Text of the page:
• Allowed the Fund to wholly own institutional                                                                          
          sized real estate (no longer limited to 67%                                                                           
        • Changed asset allocation limits: 55% Stocks l 15%                                                                     
         Real Estate l 20% CDs l 15% Mortgages 5% Other                                                                         
          types of investments, subject to prudent investor                                                                     
          rule 2004 Amended Language:                                                                                           
        • Borrowing for any investment vehicle (not just                                                                        
          real estate) nonrecourse to APFC or the Fund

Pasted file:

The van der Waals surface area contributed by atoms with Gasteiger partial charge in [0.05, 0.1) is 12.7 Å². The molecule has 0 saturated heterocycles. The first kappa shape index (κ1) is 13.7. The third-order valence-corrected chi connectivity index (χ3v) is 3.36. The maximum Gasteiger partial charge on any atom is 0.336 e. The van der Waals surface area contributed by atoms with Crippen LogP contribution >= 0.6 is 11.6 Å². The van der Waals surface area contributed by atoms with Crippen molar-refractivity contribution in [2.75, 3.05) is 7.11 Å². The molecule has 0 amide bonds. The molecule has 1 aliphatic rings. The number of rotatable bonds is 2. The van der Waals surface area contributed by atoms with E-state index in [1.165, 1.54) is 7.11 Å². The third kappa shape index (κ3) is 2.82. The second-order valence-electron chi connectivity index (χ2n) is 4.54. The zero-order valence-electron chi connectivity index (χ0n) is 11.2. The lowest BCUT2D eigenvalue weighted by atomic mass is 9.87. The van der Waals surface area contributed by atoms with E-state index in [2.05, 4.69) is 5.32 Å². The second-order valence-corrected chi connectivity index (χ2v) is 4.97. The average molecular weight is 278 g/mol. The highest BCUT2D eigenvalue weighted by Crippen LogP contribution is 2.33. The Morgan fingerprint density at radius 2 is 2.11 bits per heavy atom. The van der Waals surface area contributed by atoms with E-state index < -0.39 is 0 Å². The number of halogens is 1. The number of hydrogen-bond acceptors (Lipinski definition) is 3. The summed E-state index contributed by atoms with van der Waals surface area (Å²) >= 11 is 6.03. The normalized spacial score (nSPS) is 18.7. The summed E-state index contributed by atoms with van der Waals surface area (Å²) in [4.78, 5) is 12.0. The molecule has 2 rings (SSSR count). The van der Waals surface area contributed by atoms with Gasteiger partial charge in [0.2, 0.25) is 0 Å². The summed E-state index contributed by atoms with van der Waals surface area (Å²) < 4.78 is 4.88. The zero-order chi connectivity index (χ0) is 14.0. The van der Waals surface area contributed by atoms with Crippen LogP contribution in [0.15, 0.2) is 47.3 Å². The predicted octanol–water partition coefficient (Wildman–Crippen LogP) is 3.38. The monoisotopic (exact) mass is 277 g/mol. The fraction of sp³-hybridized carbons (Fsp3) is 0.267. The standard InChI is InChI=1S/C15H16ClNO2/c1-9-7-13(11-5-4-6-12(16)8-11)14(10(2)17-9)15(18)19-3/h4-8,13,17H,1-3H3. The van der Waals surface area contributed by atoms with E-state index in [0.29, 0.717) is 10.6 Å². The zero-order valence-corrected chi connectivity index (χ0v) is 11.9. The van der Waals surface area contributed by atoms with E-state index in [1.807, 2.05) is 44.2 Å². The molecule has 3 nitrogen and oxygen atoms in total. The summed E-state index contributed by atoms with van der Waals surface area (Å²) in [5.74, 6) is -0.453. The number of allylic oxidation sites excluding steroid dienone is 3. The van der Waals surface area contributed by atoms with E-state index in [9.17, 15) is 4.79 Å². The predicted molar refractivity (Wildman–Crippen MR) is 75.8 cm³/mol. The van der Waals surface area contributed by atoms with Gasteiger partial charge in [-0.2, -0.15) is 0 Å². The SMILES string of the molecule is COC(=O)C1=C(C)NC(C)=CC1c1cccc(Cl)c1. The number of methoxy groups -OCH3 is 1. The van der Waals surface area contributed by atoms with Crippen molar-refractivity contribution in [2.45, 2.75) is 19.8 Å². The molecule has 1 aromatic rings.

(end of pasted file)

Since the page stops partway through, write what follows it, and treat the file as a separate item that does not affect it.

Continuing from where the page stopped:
• Increased asset allocation limit for the "Other"                                                                        
          category from 5% to 10%                                                                                               
10:35:25 AM                                                                                                                   
REPRESENTATIVE  WOOL asked  her to  elaborate on  the reason  the                                                               
Permanent Fund Corporation (PFC) can borrow money.                                                                              
MS. RODELL  responded that  when the  Permanent Fund Corporation                                                                
invests in real estate, it sometimes makes sense to leverage the                                                                
investment to allow for capital improvements rather than to hold                                                                
it with  cash. For example,  the corporation has  held some real                                                                
estate holdings  since 1985 but  these properties have increased                                                                
in  value.  In order  to  capture  some of  that  value  to make                                                                
additional real  estate investments, the  PFC can borrow against